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Qualitative Memory Changes in Alzheimer's Disease /

  • Author(s): Demadura, Theresa
  • et al.
Abstract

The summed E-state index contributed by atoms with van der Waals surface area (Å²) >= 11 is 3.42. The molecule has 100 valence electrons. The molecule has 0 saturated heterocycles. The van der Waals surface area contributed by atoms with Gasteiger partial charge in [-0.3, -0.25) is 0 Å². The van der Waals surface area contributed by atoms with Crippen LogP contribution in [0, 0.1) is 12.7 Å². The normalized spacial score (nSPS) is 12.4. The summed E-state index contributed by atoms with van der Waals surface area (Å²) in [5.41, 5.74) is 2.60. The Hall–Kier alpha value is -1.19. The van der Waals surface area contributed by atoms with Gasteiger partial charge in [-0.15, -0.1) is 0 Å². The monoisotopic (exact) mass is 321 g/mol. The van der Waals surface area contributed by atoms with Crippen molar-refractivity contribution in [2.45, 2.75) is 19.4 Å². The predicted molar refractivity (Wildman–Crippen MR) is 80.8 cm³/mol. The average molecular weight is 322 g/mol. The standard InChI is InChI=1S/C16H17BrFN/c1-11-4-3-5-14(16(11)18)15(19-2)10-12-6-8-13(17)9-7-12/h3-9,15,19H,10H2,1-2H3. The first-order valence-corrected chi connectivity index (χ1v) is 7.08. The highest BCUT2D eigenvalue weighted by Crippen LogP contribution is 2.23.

Alzheimer's Disease (AD) is a devastating disorder that affects thousands of elderly adults each year. Impairments in memory are among the earliest and most profound symptoms of this disorder. At the time of diagnosis, most AD patients have already advanced into moderate to severe levels of memory impairment. In addition, the nature of the memory profile after conversion to AD has been studied extensively and has been well characterized as reflecting an encoding/storage impairment that affects both recall and recognition measures. However, what is not well known is the nature of the memory profile in individuals who are in a preclinical stage of AD (preAD). Do preAD individuals also display an encoding/storage memory profile, albeit to a mild degree? Or do they first pass through a stage of exhibiting a retrieval memory profile (similar to patients with subcortical disorders) before developing their hallmark encoding/storage profile? This knowledge is important for both improving early diagnosis of this disorder and for not misdiagnosing these individuals as having a primarily subcortical process prior to their conversion to AD. To address this question, the present study examined qualitative elements of episodic memory in three subject groups: (1) patients with AD; (2) former normal control subjects who converted to preAD and then were given AD diagnoses and were tested during their preAD stage; and (3) normal controls (NC) who did not display evidence of cognitive decline over time. The current research design was employed in a sample of 100 individuals diagnosed with probable Alzheimer's disease (mean age = 73.60; mean education = 14.71), 19 preAD patients (mean age = 73.60; mean education = 15.00) and 50 demographically-matched healthy older adults (mean age = 73.38; mean education = 15.16). The groups were not significantly different on age (p = .98), education (p = .34) or gender ([chi]² (2) = 2.16; p = .34). Episodic memory changes were studied using qualitative variables from the California Verbal Learning Test (CVLT) in the three subject groups over three serial assessments. The first CVLT administered at the ADRC was used as the subject's baseline test. The CVLT variables examined included Total Immediate Recall (TotImm), Long Delay Free Recall (LDFR), Delayed Retention Rate (RetRate), serial position effects, proactive interference, semantic clustering, intrusion errors, and Recognition Discriminability (RecogDis). Both a simple ANOVA at Time 1 and a repeated measures mixed model ANOVA were employed, with group as the between subject factor and time as the within subject factor. At Time 1, as expected, the AD group was significantly impaired relative to the NC group on the TotImm (p < .0005, d = 2.57), LDFR (p < .0005, d = 2.94, RetRate (p < .0005, d = 2.20), Total Intrusions (p < .0005, d = .96), and RecogDis (p < .0005, d = 2.85) measures. Importantly, on all five measures, the PreAD group performed significantly worse than the NC Group, TotImm (p < .0005, d = 1.56), LDFR (p < .0005, d = 1.57), RetRate (p < .0005, d = 1.20), Total Intrusions (p < .0005, d = .87) and RecogDis (p < .0005, d = 1.37) and significantly better than the AD group on the TotImm (p < .0005, d = 1.06), LDFR (p < .0005, d = 1.08), RetRate (p = .001, d = .90), and RecogDis (p < .0005, d = 1.17) measures. The one exception was that the PreAD group did not differ significantly from the AD group (p = .45 d = .42) in Total Intrusions; however, a small to medium effect size in the same direction suggests that the small preAD group size and associated limited power played a role in this analysis. In the repeated measures ANOVA, there were no significant interactions of time by group for any of the CVLT qualitative variables. There were significant main effects of time for both recency (p = .005, partial [eta]² = .05) and RecogDis (p = .009, partial eta]² = .03). As expected, the AD group was impaired on all qualitative variables as compared to the NC group (p < .0005) while the preAD group was impaired on proactive interference (p < .0005), semantic clustering (p < .0005) and RecogDis (p < .0005) compared to the NC group over time. Taken together, the findings from the study suggest that PreAD individuals do not first pass through a retrieval memory profile before converting to AD, but rather they generally display the classic encoding/storage profile, albeit to a mild degree, early in the disease course

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